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The gradient descent algorithm is, most simply, w'(i) = w(i)-r*dC/dw(i) where w(i) are the old weights, w'(i) are the new weights, C is the cost, r is the learning rate. I'm aware of the graphical justification for this.

For one weight, this is w' = w - r*dC/dw.

Second, we also have this equation deltaC ~= sum(dC/dw(i) * deltaw(i) ), which is just the definition of linearity of C near the point that its derivative is calculated. For one weight, this is the same as deltaC/deltaw ~= dC/dw, e.g., the definition of derivative.

Let there be only one weight, and let s = -deltaC. Then we have -s = dC/dw * (w'-w), where we've split up deltaw into the original and perturbed value. Then w'-w = s * (1/ (dC/dw)), and w' = w -s * (1/dC/dw). (Since we want to reduce the cost, we want deltaC to be <= 0, so s is >= 0, and looks like a normal positive learning rate.)

What I haven't been able to understand is why I get two different answers for what appears to be the same operation, updating the weights to lower the cost. In one case I use dC/dw, and in the other, I use 1/(dC/dw.) In both cases, r and s are small positive numbers.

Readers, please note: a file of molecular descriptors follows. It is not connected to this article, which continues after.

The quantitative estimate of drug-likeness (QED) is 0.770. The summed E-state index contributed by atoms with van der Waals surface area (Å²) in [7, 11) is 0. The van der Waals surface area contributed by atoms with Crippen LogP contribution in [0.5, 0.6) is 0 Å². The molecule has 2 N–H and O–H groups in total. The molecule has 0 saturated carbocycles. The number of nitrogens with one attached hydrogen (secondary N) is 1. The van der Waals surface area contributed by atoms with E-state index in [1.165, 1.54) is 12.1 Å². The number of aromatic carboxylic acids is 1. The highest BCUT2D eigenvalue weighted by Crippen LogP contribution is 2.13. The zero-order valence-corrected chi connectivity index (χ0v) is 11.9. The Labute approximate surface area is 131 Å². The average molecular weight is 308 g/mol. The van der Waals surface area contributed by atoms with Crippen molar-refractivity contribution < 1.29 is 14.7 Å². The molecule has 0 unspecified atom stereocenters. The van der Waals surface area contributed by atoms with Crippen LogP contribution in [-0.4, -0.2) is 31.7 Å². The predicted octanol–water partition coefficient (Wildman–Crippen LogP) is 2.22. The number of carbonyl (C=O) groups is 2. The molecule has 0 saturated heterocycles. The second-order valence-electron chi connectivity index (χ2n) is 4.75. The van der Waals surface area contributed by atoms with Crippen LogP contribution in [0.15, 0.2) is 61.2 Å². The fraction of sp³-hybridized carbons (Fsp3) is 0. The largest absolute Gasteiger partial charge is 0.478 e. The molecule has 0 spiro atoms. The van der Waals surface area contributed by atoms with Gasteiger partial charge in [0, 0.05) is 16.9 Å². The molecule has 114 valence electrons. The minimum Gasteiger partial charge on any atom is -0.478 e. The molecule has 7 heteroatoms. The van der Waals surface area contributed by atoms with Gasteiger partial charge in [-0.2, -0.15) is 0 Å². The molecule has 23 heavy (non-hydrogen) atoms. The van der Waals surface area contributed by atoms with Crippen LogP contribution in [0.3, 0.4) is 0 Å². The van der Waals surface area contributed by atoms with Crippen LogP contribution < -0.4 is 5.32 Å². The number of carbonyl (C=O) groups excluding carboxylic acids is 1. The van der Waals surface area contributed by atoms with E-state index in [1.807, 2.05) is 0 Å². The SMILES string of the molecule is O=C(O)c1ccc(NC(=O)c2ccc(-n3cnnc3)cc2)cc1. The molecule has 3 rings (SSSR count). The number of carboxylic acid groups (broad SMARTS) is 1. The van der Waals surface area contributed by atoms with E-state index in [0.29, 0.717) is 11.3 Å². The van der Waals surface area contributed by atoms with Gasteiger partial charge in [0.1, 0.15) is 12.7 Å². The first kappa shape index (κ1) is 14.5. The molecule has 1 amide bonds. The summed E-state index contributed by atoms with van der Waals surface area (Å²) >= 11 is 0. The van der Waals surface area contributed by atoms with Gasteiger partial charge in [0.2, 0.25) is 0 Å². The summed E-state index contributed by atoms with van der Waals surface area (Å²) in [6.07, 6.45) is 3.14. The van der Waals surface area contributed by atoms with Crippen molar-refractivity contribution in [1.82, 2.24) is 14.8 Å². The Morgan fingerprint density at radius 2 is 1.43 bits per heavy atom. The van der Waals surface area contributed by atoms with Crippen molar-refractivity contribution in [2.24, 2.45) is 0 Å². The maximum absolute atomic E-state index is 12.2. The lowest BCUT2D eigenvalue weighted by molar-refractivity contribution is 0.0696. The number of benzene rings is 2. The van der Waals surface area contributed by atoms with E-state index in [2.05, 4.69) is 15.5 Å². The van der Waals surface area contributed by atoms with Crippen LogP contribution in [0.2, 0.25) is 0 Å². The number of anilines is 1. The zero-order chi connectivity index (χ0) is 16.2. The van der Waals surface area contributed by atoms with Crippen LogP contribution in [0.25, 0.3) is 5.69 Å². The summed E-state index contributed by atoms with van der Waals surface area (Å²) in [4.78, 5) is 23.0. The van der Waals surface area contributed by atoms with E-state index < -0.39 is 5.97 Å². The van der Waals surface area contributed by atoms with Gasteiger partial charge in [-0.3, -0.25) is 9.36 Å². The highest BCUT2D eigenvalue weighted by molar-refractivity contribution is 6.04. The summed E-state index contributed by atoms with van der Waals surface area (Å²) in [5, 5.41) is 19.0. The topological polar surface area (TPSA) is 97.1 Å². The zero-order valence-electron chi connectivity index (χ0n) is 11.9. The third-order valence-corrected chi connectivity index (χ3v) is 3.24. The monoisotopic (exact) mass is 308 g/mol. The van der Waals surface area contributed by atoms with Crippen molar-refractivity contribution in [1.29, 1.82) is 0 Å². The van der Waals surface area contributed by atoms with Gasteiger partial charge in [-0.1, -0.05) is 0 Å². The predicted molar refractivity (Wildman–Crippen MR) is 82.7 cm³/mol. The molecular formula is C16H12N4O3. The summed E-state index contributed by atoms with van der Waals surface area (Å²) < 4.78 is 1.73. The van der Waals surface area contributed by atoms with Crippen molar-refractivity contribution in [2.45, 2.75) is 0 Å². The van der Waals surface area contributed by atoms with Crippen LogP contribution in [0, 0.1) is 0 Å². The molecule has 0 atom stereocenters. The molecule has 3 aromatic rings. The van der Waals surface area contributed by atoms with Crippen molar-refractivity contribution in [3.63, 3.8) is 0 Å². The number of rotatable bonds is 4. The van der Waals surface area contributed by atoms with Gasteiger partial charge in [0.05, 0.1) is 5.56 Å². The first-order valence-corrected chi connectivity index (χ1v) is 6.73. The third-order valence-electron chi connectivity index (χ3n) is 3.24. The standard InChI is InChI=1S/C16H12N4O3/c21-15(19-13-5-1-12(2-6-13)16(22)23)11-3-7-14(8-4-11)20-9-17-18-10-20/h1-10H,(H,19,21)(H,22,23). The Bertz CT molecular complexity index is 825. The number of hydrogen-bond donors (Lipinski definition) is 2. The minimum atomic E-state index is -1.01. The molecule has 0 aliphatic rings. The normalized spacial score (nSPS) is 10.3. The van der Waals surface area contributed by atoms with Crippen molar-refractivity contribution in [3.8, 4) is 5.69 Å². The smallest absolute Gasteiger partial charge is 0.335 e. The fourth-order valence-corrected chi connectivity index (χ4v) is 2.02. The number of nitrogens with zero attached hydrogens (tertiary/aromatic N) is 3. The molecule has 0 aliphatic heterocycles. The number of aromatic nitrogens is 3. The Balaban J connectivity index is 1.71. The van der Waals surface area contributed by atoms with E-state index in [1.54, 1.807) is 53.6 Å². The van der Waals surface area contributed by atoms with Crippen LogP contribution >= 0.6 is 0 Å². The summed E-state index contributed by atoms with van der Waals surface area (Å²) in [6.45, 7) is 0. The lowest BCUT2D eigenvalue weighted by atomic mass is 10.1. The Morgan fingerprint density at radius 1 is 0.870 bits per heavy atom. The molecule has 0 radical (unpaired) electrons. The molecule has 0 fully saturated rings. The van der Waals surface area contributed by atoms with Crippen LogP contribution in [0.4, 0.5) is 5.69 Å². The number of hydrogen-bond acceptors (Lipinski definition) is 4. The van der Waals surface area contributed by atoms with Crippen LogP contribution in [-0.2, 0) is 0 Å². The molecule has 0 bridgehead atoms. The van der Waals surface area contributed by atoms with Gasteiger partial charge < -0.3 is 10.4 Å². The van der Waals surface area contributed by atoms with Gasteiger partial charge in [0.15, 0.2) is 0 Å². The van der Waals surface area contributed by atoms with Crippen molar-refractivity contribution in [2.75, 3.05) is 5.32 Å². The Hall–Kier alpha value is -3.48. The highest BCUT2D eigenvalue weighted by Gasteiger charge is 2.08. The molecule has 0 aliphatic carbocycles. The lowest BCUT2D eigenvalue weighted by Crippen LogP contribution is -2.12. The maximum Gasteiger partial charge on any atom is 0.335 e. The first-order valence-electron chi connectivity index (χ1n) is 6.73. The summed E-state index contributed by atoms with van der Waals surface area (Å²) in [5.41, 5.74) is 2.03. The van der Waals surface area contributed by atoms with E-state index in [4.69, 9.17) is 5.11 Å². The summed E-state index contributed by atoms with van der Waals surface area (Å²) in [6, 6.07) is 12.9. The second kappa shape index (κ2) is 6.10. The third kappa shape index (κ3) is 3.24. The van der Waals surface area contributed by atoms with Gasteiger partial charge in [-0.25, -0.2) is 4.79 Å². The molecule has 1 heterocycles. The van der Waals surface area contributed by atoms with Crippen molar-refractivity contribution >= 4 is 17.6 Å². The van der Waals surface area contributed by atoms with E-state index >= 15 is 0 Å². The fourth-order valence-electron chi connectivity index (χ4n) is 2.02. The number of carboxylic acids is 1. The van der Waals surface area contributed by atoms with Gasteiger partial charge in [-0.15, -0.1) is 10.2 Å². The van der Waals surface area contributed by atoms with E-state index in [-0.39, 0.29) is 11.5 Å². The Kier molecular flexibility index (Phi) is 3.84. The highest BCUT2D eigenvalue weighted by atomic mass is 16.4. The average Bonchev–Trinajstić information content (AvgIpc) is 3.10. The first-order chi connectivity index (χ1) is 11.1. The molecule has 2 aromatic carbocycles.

What am I missing?

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Your second function is not an update rule, it is just a re-statement of the approximation between using finite differences to measure a gradient and the infinitesimal ones used in calculus. Most importantly, $s$ is not a learning rate or parameter that you are free to change. It is, by definition, the (negative of the) change observed in $C$ when you alter $w$ to $w'$.

The second equation you have derived is the same as:

$$w + \Delta w \approx w + \Delta C \frac{dw}{dC}$$

In addition, for some reason you decided to drop the approximation symbol partway through and treat your manipulations as if you had created a new weight update rule. Be careful when manipulating expressions on either side of an approximation, they do not always follow the same rules as for an equality, and treating them as such can lead you down some false paths.

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